Lind End Guest Farm, despite its modern appearance, has a history both old and new.

Situated on the historic Zeederberg Trail where horse and zebra-drawn wagons once brought supplies and post across the escarpment.  The plot was named Paardeplaats and was the spot where the horses were changed.

In the 1960’s, a former Italian prisoner-of-war and master builder named Giuseppe Pent decided it was the place for his new home.  He constructed the small rondavel with its thick stone walls and original thatch roof as his starting base, he lived in the rondavel while he built the House itself as well as contour terraced the entire property, built dams and planted 1000 avocado trees.  Guiseppe’s house completed, he discovered that it was too remote for his family to live comfortably and they moved closer to the main road.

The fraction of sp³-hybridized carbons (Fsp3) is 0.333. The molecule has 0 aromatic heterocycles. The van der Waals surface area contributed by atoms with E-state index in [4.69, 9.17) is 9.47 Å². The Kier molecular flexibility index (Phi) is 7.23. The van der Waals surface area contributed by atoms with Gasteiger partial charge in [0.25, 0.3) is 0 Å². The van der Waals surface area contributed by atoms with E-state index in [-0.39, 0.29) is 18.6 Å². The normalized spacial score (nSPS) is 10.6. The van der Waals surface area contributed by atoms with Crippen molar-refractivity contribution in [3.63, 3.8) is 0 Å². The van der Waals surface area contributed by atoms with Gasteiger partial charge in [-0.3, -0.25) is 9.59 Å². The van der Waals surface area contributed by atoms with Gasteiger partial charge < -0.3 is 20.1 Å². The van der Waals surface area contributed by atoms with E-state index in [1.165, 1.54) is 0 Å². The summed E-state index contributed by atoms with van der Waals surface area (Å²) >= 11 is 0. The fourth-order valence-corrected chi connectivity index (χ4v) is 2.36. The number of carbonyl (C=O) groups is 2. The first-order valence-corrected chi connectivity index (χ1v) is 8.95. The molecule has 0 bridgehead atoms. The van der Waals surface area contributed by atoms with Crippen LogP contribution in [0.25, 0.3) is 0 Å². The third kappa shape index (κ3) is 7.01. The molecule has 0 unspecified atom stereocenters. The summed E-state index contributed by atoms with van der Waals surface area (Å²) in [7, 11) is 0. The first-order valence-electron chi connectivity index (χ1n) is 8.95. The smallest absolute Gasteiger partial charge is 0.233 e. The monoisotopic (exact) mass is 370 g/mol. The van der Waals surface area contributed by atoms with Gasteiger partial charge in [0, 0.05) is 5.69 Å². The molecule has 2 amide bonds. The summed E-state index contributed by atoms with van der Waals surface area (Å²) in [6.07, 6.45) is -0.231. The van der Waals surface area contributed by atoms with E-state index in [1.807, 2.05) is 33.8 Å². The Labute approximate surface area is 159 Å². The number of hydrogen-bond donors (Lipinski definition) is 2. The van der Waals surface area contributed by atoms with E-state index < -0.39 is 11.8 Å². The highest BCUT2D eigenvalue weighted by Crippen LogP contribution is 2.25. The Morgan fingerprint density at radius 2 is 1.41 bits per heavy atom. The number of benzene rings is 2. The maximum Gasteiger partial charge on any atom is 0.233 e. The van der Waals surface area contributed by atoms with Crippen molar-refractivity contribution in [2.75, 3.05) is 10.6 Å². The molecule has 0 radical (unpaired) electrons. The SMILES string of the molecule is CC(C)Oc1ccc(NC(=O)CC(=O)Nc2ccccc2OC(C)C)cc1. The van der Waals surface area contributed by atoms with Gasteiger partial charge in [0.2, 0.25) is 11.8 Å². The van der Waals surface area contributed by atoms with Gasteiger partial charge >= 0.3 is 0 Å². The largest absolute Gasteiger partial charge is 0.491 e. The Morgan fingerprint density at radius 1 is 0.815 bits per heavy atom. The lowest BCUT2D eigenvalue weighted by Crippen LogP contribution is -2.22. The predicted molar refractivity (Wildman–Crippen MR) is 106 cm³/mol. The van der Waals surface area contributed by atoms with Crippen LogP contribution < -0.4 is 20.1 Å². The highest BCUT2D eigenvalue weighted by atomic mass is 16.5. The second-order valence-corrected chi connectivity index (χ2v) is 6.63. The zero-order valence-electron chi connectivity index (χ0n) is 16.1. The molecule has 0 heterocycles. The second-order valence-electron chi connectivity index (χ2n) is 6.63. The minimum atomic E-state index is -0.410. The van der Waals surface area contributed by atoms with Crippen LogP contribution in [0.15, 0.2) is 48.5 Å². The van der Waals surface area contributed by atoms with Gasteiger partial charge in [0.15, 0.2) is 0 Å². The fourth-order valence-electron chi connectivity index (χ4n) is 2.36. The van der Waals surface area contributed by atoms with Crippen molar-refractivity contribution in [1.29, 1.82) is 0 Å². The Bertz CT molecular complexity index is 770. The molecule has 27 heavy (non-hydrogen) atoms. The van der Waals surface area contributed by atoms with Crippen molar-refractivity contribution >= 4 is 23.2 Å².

The property was then discovered by Bill and Peggy Garlick, who retired to South Africa from Zambia in 1969.  Bill, a geologist, and his team were famed for having discovered the Zambian copperbelt; the richest known copper mine in the world at that time. He and his wife came to the area to visit friends and fell in love with the place.  They stayed for the rest of their lives.  Peggy, a pioneer farmer in her own right, grew the first kiwi fruit on the Mountain; which today forms a thriving industry in the area.

Bill and Peggy’s daughters Buzandi and Margaret-June renamed the farm Lind End after their ancestral family home in the Lake District, United Kingdom.  The property remains in the family to this day.

Lind End Family Home, Lake District